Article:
[/quote]

An example:

http://www.ddinews.gov.in/DTH/DDDIRECT


#29

As highlighted, coverage and quality are the main advantages. As far as my experience with DSTv has been, here's what I can tell

DSTv had a number of interactive data services via satellite - such as the (formerly 7-day) 14-day EPG (called EEPG) (and timed too, so that when the program started, it would either remind you, or switch automatically to that channel), a radio-info box for DSTv-housed channels (for instance, there were 40 in-house radio channels, and each channel had the artist/title/album/composer info), other data channels (such as for news, weather, games etc etc - depended on the decoder software).

And then, with the newer DSDs, they were also PVRs (though they introduced that after we came to Pakistan). Oh, and you can customize your subscription too. While DSTv had less customizability (in the sense that their main bouquet was large - this was THEN), they did give you the option to sign up to the Indian bouquet (with Zee TV, Sony, B4U) and other foreign channels (obviously, the choices have increased now).

But the major things that I crave about DSTV were the EEPGs, program info box, and the clarity. Period. I got used to the channels eventually, and managed to change the parental code lock (via some crazy method) :P


#30

@rokra: Lets assume there are only 1 million subscribers (out of 170 million people) paying Rs.200/month. That is 200Million per month on its own. 5 Months' Fee = 1 Billion. And why are you complaining about the billions being spent? Private investors will spend it, not the government (it isn't gonna come out of our taxes). The government will sell licenses to DTH providers at a hefty price and make money from it.

Advantages for DTH:

-Quality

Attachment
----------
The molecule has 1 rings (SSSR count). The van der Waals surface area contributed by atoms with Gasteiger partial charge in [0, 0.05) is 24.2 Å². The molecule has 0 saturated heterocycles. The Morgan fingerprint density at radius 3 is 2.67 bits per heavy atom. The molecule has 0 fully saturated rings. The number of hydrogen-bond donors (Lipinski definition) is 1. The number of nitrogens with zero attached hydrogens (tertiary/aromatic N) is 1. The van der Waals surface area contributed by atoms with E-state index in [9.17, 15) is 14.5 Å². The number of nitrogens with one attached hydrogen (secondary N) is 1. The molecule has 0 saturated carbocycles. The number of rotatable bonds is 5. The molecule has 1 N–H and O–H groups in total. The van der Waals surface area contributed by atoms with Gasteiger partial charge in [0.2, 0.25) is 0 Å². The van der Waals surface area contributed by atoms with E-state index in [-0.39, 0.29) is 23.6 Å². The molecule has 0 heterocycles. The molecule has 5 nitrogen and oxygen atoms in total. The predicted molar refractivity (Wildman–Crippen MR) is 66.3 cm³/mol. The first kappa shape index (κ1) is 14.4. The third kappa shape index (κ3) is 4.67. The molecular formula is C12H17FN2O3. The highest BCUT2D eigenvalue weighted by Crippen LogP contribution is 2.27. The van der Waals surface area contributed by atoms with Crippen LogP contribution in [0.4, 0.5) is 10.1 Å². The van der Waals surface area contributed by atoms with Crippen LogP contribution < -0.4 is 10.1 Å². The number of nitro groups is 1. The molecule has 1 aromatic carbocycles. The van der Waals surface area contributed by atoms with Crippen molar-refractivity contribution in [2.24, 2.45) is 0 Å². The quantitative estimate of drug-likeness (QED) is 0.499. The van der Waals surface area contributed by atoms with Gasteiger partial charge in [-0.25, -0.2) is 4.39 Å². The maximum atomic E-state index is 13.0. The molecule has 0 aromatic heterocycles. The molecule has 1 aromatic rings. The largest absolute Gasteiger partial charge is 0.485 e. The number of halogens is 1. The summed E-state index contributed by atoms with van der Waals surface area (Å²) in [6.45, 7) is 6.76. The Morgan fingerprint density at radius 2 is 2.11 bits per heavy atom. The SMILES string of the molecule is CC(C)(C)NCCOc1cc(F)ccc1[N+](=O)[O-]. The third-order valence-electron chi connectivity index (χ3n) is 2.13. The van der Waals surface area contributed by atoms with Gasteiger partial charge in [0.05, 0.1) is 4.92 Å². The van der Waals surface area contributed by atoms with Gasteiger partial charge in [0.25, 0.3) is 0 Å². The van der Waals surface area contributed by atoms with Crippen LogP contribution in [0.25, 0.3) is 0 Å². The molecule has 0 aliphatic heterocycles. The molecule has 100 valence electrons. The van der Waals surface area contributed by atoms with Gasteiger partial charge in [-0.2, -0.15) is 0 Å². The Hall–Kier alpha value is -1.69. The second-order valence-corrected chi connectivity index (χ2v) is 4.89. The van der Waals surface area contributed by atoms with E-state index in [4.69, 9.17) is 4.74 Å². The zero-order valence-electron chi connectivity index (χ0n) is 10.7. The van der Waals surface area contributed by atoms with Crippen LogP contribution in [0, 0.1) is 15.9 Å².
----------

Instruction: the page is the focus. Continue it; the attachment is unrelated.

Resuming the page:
-Electronic Program Guide (set reminders and , browse through what's on the next few days too)

-Don't have to rely on the crappy wires connecting most of our cities

-Lesser outages/ Channels don't change randomly

-Higher Quality Set-Top Boxes, could play games/ interactive news or sports etc.

And Yes, people are selfish, but they shouldn't question someone else's progress, unless it effects them adversely.


#31

Dear rokra

I am just 2km away from the desi cable which you are talking about. 4 years have passed and they are not willing to provide cable in our village because they fear that cable might be stolen or in my opinion the original fear in their mind is that after so much distance the quality of signals might get worst and no one will buy it.

As far as your DSL is concerned, 2 years have passed and still PTCL making false promises that in the coming month ONU will be installed and blah blah....

@ everyone

65% of people are living in rural areas and if you make a very strong hypothesis with all IF's and BUT's then 50% of the pople in Pakistan are far away from DSL and desi cable wala.

So, I will support all quality wireless services which could fill such wide gap.

Do remember Balochistan also where distance between widely spread towns, cities is a big problem due to which gas, electricity and telephone type things are a big dream and they are waiting from a long time.

So promote, promote and promote quality wireless services if you really want to give some thing to your prople.


#32

[quote=", post:, topic:"]

@rokra: Lets assume there are only 1 million subscribers (out of 170 million people) paying Rs.200/month. That is 200Million per month on its own. 5 Months’ Fee = 1 Billion. And why are you complaining about the billions being spent? Private investors will spend it, not the government (it isn’t gonna come out of our taxes).
[/quote]

The Rs. 200 per month customer will have a leading loss of Rs. 3000 at least. Why is that? The company will have to absorb the cost of installation and the set top box if it is to make any head way in our price conscious market.